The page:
Tuesday, February 28, 2012

Church Impossible or "To See Ourselves as Others See Us"

Okay, I've become addicted to Restaurant Impossible, a kinder and gentler version of Gordon Ramsay's Kitchen Nightmares.  The premise of the show is this:  celebrity chef Robert Irvine sets out to save a failing restaurant, given just 2 days and $10,000.  Often what you see makes you never want to eat in a restaurant again.  Dated decor, filthy kitchens, uninspiring food (often from cans and without such basics as salt and pepper), vermin, surly owners and unsanitary food storage.

It makes you wonder, "Can't these people see this?"  The truth is, quite often, they cannot see it.  Why?  They are so immersed in it.  It is their world, seven days a week and twenty-four hours a day.  Even if they wish things could be different, they have no idea how to make them better.  They need an outsider, an expert, to come in and show them the way.  Usually, what Robert finds is by teaching them a few techniques, giving them a new start, and a few pep talks, he can transform a restaurant. At the end of each show, they give a brief update from three months later.  What would be more interesting is how the restaurants are faring a year or more down the road.  Were the restaurateurs really capable of change, or will they fall back into familiar yet ultimately destructive habits?  Several of those he tried to save have indeed closed.

I have remarked to my wife that it would be great to have a Church Impossible --someone to come in from the outside and look at the facilities, the worship, the decor, the culture and demeanor of a church and its pastor.  The result would no doubt be painful, but, when we are immersed in our own world, it can be so difficult to see how others see us.  We think we are nice people, why don't more people join with us?  Or, we think we know how we need to change, but our own opinions are very much colored by our own subjectivity.  An older friend in ministry told me once to write down everything negative you notice during your first six weeks because, after that, you won't have the eyes to see it any more.

Every church has a mythology about it.  Outsiders may see us, our facilities and worship, our staff and membership, very differently than we perceive ourselves.  Often a pastor, as an outsider, can see these things, but meets great reticence to change or improve.  He doesn't have the built-in credibility of a long-time member, and fights the institutional inertia that plagues every group of men and women under the sun.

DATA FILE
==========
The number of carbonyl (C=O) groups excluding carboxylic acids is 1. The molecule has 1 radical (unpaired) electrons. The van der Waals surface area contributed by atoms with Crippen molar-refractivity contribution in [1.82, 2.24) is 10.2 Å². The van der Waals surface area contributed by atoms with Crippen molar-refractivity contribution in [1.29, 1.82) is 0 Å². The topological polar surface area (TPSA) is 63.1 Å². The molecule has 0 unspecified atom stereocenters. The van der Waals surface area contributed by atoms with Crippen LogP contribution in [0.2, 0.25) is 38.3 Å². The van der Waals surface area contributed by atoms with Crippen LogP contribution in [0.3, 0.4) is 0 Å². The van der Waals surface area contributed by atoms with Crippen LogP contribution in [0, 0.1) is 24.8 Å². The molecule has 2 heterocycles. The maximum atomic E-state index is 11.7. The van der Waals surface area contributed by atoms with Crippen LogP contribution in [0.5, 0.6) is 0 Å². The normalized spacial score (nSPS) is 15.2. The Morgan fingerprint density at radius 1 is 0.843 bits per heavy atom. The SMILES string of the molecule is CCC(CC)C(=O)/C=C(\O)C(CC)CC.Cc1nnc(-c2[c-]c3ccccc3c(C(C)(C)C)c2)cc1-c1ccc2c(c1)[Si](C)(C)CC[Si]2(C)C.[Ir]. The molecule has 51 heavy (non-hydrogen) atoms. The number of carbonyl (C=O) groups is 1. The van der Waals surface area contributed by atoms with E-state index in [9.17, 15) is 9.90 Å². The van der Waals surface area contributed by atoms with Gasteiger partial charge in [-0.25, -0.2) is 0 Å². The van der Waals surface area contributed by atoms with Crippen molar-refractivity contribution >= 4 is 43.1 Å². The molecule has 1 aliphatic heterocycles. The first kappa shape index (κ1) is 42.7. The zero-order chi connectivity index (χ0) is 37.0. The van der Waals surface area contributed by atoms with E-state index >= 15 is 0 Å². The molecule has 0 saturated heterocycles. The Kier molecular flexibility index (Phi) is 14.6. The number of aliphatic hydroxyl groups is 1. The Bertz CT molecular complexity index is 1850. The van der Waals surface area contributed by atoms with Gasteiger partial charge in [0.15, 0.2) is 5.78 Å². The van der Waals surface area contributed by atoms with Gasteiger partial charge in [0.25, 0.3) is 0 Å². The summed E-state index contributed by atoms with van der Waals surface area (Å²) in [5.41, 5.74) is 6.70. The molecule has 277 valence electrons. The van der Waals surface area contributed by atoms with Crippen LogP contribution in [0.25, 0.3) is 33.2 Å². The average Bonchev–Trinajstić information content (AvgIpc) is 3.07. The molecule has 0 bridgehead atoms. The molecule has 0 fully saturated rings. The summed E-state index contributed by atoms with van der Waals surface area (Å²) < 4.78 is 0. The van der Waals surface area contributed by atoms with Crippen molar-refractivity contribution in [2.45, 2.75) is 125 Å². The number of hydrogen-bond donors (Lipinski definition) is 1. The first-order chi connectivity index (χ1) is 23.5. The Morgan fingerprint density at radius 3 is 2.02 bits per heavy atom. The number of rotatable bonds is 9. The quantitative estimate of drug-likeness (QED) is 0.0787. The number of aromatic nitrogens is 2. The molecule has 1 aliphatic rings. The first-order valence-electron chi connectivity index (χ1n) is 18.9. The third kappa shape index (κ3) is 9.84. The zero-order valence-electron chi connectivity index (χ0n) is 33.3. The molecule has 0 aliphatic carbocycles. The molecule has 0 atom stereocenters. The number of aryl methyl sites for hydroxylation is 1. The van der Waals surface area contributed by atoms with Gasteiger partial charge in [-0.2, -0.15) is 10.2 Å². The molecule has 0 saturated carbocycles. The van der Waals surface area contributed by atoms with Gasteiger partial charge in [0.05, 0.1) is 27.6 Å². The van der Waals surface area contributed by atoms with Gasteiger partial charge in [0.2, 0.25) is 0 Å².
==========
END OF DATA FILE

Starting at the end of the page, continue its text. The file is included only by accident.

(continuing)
Some things we might write off as superficial really aren't.  God deserves our best, he deserves us doing whatever we do, well.  So, some questions we might ask ourselves are these:

Are we really a friendly church?  How deep does the friendliness go?  Are we quick to invite visitors over for lunch, to bring new members into our circle of friends?

Do we do our music well, whatever style it might be?  Does the congregation sing in a way that is worthy of the worship of God?

Do the sermons exalt Christ and invite others to know him, and, for those who know him, inspire them to follow him more faithfully, in every area of their lives?  Are they accessible, yet challenging?  Does the pastor seem to care about both truth and people?  What could he do better?

Is the facility inviting, well-kept, bright and easy to navigate?  Is the nursery convenient to the sanctuary?  Are the spaces open?  Are the bathrooms bright and clean?  Do the lights all work?  How is the sound?  (These things may seem mundane, but they send a message --do these people care about their facilities as the place they gather to worship God?)

There are many more questions that could be asked.  So, what would you ask?

Tuesday, February 14, 2012

Piety and Learning, Gentleness and Conviction

The last several years were difficult for my friend Knox Chamblin.  He seemed to have one health trial after another.  His anemia gave way to an aggressive leukemia.  He suffered well.  He suffered as a Christian.  He asked God for healing.  He came to the elders to be anointed with oil.  Last week, the Lord took him home.  His prayer for healing was answered and we will see the result at the resurrection of the just.